Well, come what will, I'll tarry at home.FALSTAFF
By the Lord, I'll be a traitor then, when thou art king.PRINCE HENRY
I care not.POINS
Sir John, I prithee, leave the prince and me alone:FALSTAFF
I will lay him down such reasons for this adventure
that he shall go.
Well, God give thee the spirit of persuasion and himPRINCE HENRY
the ears of profiting, that what thou speakest may
move and what he hears may be believed, that the
true prince may, for recreation sake, prove a false
thief; for the poor abuses of the time want
countenance. Farewell: you shall find me in Eastcheap.
Farewell, thou latter spring! farewell, All-hallown summer!POINS
Now, my good sweet honey lord, ride with usPRINCE HENRY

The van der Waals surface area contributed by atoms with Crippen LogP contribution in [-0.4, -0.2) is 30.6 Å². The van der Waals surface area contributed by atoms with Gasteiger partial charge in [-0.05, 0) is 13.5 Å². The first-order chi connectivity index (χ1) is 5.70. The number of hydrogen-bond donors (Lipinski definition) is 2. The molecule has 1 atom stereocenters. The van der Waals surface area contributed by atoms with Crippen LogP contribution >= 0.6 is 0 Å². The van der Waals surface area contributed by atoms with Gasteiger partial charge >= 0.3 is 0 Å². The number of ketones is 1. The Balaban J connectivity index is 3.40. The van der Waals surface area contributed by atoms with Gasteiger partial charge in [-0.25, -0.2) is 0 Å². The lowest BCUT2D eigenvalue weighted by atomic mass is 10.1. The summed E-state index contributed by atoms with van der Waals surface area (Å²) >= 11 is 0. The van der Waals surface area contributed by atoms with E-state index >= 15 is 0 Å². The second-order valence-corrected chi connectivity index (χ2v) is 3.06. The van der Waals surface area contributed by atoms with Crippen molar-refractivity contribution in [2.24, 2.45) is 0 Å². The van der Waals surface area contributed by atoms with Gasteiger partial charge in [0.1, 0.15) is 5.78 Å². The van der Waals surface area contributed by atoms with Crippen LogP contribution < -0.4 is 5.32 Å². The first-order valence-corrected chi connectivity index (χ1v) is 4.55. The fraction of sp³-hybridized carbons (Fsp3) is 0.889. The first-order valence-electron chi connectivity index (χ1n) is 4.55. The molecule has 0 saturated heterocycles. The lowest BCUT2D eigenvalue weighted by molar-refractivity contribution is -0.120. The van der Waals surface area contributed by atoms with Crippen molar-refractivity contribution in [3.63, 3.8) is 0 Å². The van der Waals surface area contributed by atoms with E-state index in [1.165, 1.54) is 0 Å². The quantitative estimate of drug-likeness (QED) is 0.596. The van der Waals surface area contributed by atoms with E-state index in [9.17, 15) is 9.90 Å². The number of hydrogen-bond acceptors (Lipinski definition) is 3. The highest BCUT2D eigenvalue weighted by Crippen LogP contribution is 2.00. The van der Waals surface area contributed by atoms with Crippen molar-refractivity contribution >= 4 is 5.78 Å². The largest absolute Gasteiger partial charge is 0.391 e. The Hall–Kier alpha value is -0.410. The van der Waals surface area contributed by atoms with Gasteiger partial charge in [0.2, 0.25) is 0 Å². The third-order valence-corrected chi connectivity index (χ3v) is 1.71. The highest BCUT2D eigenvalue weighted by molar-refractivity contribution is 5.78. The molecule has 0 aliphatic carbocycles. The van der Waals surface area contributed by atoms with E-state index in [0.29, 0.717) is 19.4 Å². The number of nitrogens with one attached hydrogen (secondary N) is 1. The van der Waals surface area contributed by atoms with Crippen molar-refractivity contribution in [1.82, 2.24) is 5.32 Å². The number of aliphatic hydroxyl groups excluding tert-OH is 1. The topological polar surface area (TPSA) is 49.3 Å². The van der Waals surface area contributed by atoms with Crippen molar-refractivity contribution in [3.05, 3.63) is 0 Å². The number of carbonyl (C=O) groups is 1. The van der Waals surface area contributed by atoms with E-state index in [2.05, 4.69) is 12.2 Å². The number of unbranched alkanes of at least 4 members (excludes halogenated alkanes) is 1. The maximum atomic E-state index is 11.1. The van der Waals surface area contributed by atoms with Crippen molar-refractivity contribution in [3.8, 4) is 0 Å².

to-morrow: I have a jest to execute that I cannot
manage alone. Falstaff, Bardolph, Peto and Gadshill
shall rob those men that we have already waylaid:
yourself and I will not be there; and when they
have the booty, if you and I do not rob them, cut
this head off from my shoulders.
How shall we part with them in setting forth?POINS
Why, we will set forth before or after them, andPRINCE HENRY
appoint them a place of meeting, wherein it is at
our pleasure to fail, and then will they adventure
upon the exploit themselves; which they shall have
no sooner achieved, but we'll set upon them.
Yea, but 'tis like that they will know us by ourPOINS
horses, by our habits and by every other
appointment, to be ourselves.
Tut! our horses they shall not see: I'll tie themPRINCE HENRY
in the wood; our vizards we will change after we
leave them: and, sirrah, I have cases of buckram
for the nonce, to immask our noted outward garments.